Demonstrating respect for rights?

Originally posted on OurKingdom

Matthew Brian: The right to protest is undeniably one of the most essential pillars of a free society. The suppression of dissent often draws the international media spotlight when it comes to the actions of regimes and governments around the world whom we in the West describe as repressive. Britain styles itself as a champion of freedom and democracy, able to lecture those nations it regards as less democratic than itself , but these lectures are now sounding more and more hypocritical as we witness a steady decline in the rights and opportunities for British people to protest, and a steady rise in heavy handed police tactics when they do.

It would be going too far to label Britain a police state, of course. But, as David Davis pointed out in his keynote speech to the Convention on Modern Liberty, by the time we are a police state it’ll be much too late. At best these increasing restrictions on the right to protest embarrass the notion of British democracy: at worst they are the beginning of a parting of Britons with a  fundamental human right.

The publication this week of the Joint Committee on Human Rights’s report on the policing of protests, Demonstrating respect for rights?, (pdf) provides a welcome chance to bring the issue into the limelight.  Whilst concluding that they could find “no systemic human rights abuses in the policing of protest”, the committee admitted to concerns over the reported increase in heavy-handed policing and proposed several changes to both the legal and operational aspects of policing acts of demonstration.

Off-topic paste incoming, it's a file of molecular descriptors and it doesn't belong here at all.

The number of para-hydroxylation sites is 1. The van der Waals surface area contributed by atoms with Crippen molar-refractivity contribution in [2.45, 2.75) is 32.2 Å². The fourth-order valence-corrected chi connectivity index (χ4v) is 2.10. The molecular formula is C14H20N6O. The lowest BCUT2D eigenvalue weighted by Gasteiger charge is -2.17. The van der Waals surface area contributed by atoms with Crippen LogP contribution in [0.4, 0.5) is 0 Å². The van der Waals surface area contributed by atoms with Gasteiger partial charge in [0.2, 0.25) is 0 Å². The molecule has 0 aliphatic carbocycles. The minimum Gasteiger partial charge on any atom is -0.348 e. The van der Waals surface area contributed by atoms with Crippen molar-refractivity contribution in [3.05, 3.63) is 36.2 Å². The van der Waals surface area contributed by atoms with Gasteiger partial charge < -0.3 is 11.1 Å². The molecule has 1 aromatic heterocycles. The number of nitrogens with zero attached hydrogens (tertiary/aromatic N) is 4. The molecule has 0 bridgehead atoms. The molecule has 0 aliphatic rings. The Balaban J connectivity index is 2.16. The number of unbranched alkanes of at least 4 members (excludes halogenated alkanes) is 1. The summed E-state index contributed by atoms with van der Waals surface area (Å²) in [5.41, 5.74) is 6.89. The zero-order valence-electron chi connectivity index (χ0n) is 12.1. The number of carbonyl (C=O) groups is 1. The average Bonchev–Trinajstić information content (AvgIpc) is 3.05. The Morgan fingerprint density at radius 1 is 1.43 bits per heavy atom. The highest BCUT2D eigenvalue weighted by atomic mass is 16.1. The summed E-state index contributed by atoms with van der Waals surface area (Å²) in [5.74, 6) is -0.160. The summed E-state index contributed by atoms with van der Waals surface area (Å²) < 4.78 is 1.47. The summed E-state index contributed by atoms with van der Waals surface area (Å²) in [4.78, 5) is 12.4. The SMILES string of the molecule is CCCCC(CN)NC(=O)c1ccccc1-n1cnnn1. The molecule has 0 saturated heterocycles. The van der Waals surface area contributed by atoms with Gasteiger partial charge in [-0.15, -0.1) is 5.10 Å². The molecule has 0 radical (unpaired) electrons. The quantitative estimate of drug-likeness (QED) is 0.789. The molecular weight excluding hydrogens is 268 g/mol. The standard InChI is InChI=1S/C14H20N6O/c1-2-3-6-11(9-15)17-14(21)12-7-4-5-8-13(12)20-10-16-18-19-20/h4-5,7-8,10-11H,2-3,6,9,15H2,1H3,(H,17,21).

In a move to protect freedom of speech, the committee feel that Section 5 of the Public Order Act should be amended to remove the right of police to arrest protestors who use insulting language or behaviour, as they are currently able to do. The report also pushes for the repeal of the ban on protesting around Parliament, as established in the Serious and Organised Crime Act 2005. This restriction brought into sharp focus the extent to which freedom to challenge Parliament has been eroded, creating a physical distance – to add to the metaphorical distance – between those in power and those who dissent in one stroke of a pen.

Perhaps most importantly, the report firmly stresses that counter-terrorism powers should never be used against peaceful protestors. The use of a law designed for use against a specific group, to control a totally unrelated section of society has been a hallmark of Labour’s tenure. Aside from terror laws, the Protection from Harassment Act 1997, originally designed to protect women from stalkers, has since been employed to very different effect, in one instance shielding the energy company Npower from peaceful environmental protestors concerned at the destruction of a beauty spot in Oxfordshire.

The report concludes that police and protestors need to engage in more active communication, and that human rights training should be integrated into  police training to avoid human rights breaches. All very well and good, but recommendations which do not reach the heart of the problem: a private and unaccountable body in the form of ACPO setting police policy and lobbying a willing Labour government for ever-more draconian powers.

One needs only to look at the story that surfaced just days after the report was published, revealing that the police have been storing thousands of innocent activists’ personal information on hidden databases, to recognise that the stifling of dissent is a serious creeping probem which we would be

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